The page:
http://grammar.about.com/od/il/g/Lite...


message 17: by Alias Reader (last edited Aug 02, 2014 07:08PM) (new)

Alias Reader (aliasreader) | 18813 comments 100 Major Works of Modern Creative Nonfiction

Essays, memoirs, autobiographies, biographies, travel writing, history, cultural studies, nature writing--all fit under the broad heading of creative nonfiction, and all are represented here: a list of 100 major works of creative nonfiction published by British and American writers over the past 80 years. The links will direct you to representative passages collected in our Scrapbook of Styles.


1.Edward Abbey, Desert Solitaire: A Season in the Wilderness (1968)
2.James Agee, Let Us Now Praise Famous Men (1941)
3.Martin Amis, Experience (1995)
4.Maya Angelou, I Know Why the Caged Bird Sings (1970)
5.Russell Baker, Growing Up (1982)
6.James Baldwin, Notes of a Native Son (1963)
7.Julian Barnes, Nothing to Be Frightened Of (2008)
8.Alan Bennett, Untold Stories (2005)
9.Wendell Berry, Recollected Essays (1981)
10.Bill Bryson, Notes From a Small Island (1995)

11.Anthony Burgess, Little Wilson and Big God: Being the First Part of the Confessions of Anthony Burgess (1987)
12.Joseph Campbell, The Hero With a Thousand Faces (1949)
13.Truman Capote, In Cold Blood (1965)
14.Rachel Carson, Silent Spring (1962)
15.Pat Conroy, The Water Is Wide (1972)
16.Harry Crews, A Childhood: The Biography of a Place (1978)
17.Joan Didion, We Tell Ourselves Stories in Order to Live: Collected Nonfiction (2006)
18.Joan Didion, The Year of Magical Thinking (2005)
19.Annie Dillard, An American Childhood (1987)
20.Annie Dillard, Pilgrim at Tinker Creek (1974)

21.Barbara Ehrenreich, Nickel and Dimed: On (Not) Getting By in America (2001)
22.Gretel Ehrlich, The Solace of Open Spaces (1986)
23.Loren Eiseley, The Immense Journey: An Imaginative Naturalist Explores the Mysteries of Man and Nature (1957)
24.Ralph Ellison, Shadow and Act (1964)
25.Nora Ephron, Crazy Salad: Some Things About Women (1975)
26.Joseph Epstein, Snobbery: The American Version (2002)
27.Richard P. Feynman, The Feynman Lectures on Physics (1964)
28.Shelby Foote, The Civil War: A Narrative (1974)
29.Ian Frazier, Great Plains (1989)
30.Paul Fussell, The Great War and Modern Memory (1975)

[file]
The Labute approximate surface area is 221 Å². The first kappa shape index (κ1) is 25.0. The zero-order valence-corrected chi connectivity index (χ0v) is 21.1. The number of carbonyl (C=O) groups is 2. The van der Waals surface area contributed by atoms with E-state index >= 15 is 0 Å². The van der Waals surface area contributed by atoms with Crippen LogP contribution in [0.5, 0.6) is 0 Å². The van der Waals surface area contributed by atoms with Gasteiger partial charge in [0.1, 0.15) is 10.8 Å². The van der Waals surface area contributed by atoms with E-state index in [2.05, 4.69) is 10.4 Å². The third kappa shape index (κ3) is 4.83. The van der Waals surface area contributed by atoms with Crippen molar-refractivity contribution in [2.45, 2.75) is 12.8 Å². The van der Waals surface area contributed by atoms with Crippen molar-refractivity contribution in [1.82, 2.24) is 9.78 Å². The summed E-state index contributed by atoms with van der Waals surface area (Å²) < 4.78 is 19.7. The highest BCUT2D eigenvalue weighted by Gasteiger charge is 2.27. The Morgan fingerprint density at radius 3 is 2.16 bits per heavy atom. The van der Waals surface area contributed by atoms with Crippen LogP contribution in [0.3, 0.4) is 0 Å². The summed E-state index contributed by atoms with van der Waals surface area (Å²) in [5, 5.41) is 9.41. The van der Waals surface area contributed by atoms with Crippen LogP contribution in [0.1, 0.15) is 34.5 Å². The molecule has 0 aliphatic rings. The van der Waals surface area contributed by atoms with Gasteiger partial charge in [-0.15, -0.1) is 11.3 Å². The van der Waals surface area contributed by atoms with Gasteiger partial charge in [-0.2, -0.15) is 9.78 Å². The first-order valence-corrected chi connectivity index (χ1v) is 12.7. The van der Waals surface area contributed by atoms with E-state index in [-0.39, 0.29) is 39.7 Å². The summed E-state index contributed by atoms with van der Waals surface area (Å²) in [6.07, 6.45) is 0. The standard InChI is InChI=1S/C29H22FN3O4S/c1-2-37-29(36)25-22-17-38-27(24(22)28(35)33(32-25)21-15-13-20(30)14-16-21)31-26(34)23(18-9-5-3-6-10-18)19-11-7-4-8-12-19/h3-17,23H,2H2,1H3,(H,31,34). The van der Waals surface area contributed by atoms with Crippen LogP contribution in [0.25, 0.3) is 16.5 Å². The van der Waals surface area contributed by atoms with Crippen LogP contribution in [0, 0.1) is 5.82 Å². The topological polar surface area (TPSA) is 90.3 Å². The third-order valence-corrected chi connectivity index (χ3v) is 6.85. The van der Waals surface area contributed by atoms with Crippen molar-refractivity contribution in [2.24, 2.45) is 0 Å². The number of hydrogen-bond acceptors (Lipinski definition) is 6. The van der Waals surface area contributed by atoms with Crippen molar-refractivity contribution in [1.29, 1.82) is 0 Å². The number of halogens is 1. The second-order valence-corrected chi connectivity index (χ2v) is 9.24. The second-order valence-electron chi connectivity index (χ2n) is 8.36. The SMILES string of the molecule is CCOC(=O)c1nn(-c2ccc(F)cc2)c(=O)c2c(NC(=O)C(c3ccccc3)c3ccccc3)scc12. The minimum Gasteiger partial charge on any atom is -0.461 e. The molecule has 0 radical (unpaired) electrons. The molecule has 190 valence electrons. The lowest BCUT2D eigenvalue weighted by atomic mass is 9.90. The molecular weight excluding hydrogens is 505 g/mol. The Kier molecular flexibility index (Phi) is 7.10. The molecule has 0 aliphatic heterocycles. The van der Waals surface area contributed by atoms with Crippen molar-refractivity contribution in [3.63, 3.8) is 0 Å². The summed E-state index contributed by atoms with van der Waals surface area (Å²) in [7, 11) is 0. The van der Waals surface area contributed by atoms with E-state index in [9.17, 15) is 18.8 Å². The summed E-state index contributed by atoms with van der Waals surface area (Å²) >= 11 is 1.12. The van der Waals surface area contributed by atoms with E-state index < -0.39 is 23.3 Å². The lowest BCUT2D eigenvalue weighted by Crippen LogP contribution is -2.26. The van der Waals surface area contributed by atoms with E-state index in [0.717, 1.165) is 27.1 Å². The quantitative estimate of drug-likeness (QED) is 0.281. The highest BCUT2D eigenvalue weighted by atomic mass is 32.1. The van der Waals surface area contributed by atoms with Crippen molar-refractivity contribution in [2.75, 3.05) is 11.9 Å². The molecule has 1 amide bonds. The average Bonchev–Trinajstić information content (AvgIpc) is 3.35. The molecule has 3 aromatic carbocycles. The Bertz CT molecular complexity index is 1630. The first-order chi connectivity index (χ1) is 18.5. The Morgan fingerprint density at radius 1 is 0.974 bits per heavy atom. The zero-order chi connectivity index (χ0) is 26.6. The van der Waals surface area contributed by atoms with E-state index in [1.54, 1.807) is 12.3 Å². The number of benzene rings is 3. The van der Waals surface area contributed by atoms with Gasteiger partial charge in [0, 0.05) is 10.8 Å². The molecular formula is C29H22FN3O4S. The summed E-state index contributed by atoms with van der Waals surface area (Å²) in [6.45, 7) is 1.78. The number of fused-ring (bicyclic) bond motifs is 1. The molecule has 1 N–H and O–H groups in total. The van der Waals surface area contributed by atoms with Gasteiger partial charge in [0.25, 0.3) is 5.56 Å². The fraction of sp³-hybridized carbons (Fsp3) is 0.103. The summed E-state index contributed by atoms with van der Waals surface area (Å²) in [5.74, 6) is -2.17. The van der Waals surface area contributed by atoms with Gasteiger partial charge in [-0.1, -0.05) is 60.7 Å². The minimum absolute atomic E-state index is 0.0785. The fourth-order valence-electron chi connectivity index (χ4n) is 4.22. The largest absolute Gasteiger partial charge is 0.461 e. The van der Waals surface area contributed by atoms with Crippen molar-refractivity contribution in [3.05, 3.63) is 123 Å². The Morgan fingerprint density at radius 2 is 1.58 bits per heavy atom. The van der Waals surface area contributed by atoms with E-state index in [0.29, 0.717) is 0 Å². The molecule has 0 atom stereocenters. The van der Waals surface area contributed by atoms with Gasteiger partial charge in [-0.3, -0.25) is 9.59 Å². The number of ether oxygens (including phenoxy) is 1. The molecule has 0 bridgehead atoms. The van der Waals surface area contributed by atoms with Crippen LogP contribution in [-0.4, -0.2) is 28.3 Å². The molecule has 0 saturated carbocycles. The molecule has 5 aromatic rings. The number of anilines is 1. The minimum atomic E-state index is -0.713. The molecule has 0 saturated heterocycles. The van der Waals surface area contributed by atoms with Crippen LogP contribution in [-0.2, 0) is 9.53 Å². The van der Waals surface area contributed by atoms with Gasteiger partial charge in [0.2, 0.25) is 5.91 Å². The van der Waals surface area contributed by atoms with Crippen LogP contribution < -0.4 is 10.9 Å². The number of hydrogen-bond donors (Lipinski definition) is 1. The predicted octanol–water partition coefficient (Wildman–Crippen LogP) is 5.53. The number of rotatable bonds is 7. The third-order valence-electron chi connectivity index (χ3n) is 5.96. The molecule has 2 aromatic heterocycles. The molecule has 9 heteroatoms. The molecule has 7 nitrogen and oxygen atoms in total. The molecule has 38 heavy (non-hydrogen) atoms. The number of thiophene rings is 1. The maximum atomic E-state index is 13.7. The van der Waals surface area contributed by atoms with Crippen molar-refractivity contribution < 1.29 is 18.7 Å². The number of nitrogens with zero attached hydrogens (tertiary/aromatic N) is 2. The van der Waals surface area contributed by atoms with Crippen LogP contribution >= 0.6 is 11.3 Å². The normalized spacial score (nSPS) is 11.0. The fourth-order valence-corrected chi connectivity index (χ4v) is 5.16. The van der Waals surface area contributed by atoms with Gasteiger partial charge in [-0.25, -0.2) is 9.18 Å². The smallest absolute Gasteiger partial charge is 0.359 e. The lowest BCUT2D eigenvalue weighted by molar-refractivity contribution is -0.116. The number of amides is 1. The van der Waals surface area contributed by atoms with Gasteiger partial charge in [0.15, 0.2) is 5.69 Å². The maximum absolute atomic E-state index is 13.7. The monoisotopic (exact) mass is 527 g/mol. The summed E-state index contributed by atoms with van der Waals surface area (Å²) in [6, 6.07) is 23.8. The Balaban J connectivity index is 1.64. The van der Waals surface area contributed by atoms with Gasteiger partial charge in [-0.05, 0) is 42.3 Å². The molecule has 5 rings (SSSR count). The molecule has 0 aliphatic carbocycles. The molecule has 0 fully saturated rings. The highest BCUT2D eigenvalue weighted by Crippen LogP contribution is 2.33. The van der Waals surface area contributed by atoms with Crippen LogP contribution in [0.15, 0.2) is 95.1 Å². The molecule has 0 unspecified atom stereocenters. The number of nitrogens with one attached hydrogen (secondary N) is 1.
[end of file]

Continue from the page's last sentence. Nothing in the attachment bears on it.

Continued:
31.Stephen Jay Gould, Ever Since Darwin: Reflections in Natural History (1977)
32.Robert Graves, Good-Bye to All That (1929)
33.Alex Haley, The Autobiography of Malcolm X (1965)
34.Pete Hamill, A Drinking Life: A Memoir (1994)
35.Ernest Hemingway, A Moveable Feast (1964)
36.Michael Herr, Dispatches (1977)
37.John Hersey, Hiroshima (1946)
38.Laura Hillenbrand, Unbroken: A World War II Story of Survival, Resilience, and Redemption (2010)
39.Edward Hoagland, The Edward Hoagland Reader (1979)
40.Eric Hoffer, The True Believer: Thoughts On The Nature Of Mass Movements (1951)

41.Richard Hofstadter, Anti-Intellectualism in American Life (1963)
42.Jeanne Wakatsuki Houston and James D. Houston, Farewell to Manzanar (1973)
43.Langston Hughes, The Big Sea (1940)
44.Zora Neale Hurston, Dust Tracks on a Road (1942)
45.Aldous Huxley, Collected Essays (1958)
46.Clive James, Reliable Essays: The Best of Clive James (2001)
47.Alfred Kazin, A Walker in the City (1951)
48.Tracy Kidder, House (1985)
49.Maxine Hong Kingston, The Woman Warrior: Memoirs of a Childhood Among Ghosts (1989)
50.Thomas Kuhn, The Structure of Scientific Revolutions (1962)

51.William Least Heat-Moon, Blue Highways: A Journey into America (1982)
52.Bernard Levin, Enthusiasms (1983)
53.Barry Lopez, Arctic Dreams: Imagination and Desire in a Northern Landscape (1986)
54.David McCullough, Truman (1992)
55.Dwight Macdonald, Against The American Grain: Essays on the Effects of Mass Culture (1962)
56.John McPhee, Coming Into the Country (1977)
57.Rosemary Mahoney, Whoredom in Kimmage: The Private Lives of Irish Women (1993)
58.Norman Mailer, The Armies of the Night (1968)
59.Peter Matthiessen, The Snow Leopard (1979)
60.H.L. Mencken, A Mencken Chrestomathy: His Own Selection of His Choicest Writing (1949)

61.Joseph Mitchell, Up in the Old Hotel and Other Stories (1992)
62.Jessica Mitford, The American Way of Death (1963)
63.N. Scott Momaday, Names (1977)
64.Lewis Mumford, The City in History: Its Origins, Its Transformations, and Its Prospects (1961)
65.Vladimir Nabokov, Speak, Memory: An Autobiography Revisited, (1967)
66.P.J. O'Rourke, Parliament of Whores (1991)